To the Little Girl Who Wriggles
Laura E. Richards

In which we learn to sit still.

Don't wriggle about anymore, my dear!
I'm sure all your joints must be sore, my dear!
It's wriggle and jiggle, it's twist and it's wiggle,
Like an eel on a shingly shore, my dear,
Like an eel on a shingly shore.

Oh! how do you think you would feel, my dear,
If you should turn into an eel, my dear?
With never an arm to protect you from harm,
And no sign of a toe or a heel, my dear,
No sign of a toe or a heel?

And what do you think you would do, my dear,
Far down in the water so blue, my dear,
Where the prawns and the shrimps, with their curls and their crimps,
Would turn up their noses at you, my dear,
Would turn up their noses at you?

The crab he would give you a nip, my dear,
And the lobster would lend you a clip, my dear.
And perhaps if a shark should come by in the dark,
Down his throat you might happen to slip, my dear,
Down his throat you might happen to slip.

Then try to sit still on your chair, my dear!
To your parents 'tis no more than fair, my dear.
For we really don't feel like inviting an eel
Our board and our lodging to share, my dear,
Our board and our lodging to share.

Jim,
Who ran away from his Nurse, and was eaten by a Lion.
Hilaire Belloc

In which we discover the kind of gruesome end that comes to children who dart away from their mothers into streets, run away from their fathers at crowded ball parks, dash screaming down grocery store aisles, and who in general cannot bring themselves to hold on to the hand they are told to hold.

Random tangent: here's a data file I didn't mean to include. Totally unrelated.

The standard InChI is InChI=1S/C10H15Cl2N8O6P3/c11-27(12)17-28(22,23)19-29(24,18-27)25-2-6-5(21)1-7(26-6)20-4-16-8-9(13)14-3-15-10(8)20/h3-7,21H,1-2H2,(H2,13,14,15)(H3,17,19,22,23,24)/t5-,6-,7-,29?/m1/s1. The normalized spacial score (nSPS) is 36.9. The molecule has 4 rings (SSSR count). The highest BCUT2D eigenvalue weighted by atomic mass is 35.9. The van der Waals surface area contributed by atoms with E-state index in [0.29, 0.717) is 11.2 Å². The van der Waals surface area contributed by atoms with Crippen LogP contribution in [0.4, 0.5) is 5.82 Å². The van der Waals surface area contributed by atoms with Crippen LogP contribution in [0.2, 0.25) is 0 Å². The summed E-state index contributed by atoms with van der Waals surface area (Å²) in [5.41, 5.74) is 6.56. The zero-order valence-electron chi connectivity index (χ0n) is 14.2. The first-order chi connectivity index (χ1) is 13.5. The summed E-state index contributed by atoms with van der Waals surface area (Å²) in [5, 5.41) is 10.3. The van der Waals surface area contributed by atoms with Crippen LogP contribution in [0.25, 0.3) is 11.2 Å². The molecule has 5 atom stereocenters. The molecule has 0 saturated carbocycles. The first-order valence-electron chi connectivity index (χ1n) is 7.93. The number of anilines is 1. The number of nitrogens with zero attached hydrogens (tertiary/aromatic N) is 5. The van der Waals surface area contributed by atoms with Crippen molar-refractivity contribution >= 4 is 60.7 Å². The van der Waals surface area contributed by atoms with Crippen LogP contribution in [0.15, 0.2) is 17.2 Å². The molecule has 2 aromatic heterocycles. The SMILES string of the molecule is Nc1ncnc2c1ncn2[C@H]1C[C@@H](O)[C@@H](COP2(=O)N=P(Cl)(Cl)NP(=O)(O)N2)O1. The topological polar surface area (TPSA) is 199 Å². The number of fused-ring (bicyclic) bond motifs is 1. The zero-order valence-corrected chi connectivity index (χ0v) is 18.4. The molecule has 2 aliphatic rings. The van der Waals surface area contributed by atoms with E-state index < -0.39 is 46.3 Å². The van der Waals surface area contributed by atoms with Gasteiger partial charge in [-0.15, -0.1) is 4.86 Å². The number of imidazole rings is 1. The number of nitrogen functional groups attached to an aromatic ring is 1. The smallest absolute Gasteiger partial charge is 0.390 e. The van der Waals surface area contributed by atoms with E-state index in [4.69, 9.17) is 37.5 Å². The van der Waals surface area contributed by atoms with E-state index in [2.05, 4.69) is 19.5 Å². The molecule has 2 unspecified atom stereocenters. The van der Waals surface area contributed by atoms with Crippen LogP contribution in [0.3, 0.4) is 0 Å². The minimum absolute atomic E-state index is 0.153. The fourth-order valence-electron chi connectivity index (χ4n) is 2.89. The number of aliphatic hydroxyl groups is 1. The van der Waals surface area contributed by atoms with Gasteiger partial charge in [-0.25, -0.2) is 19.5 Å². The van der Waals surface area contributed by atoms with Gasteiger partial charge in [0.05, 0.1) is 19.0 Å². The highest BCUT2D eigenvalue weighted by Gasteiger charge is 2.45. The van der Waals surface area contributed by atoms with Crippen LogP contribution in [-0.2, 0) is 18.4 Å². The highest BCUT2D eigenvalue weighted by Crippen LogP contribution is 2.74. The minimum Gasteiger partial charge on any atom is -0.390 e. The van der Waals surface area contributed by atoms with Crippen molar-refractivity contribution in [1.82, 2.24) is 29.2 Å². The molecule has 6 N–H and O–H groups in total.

There was a Boy whose name was Jim;
His Friends were very good to him.
They gave him Tea, and Cakes, and Jam,
And slices of delicious Ham,
And Chocolate with pink inside,
And little Tricycles to ride,
And read him Stories through and through,
And even took him to the Zoo --
But there it was the dreadful Fate
Befell him, which I now relate.

You know -- at least you ought to know,
For I have often told you so --
That Children never are allowed
To leave their Nurses in a Crowd;
Now this was Jim's especial Foible,
He ran away when he was able,
And on this inauspicious day
He slipped his hand and ran away!
He hadn't gone a yard when -- Bang!
With open Jaws, a Lion sprang,
And hungrily began to eat
The Boy: beginning at his feet.

Now just imagine how it feels
When first your toes and then your heels,
And then by gradual degrees,
Your shins and ankles, calves and knees,
Are slowly eaten, bit by bit.
No wonder Jim detested it!
No wonder that he shouted "Hi!"
The Honest Keeper heard his cry,
Though very fat he almost ran
To help the little gentleman.
'Ponto!" he ordered as he came
(For Ponto was the Lion's name),
"Ponto!" he cried, with angry Frown.
"Let go, Sir! Down, Sir! Put it down!"
The Lion made a sudden Stop,
He let the Dainty Morsel drop,
And slunk reluctant to his Cage,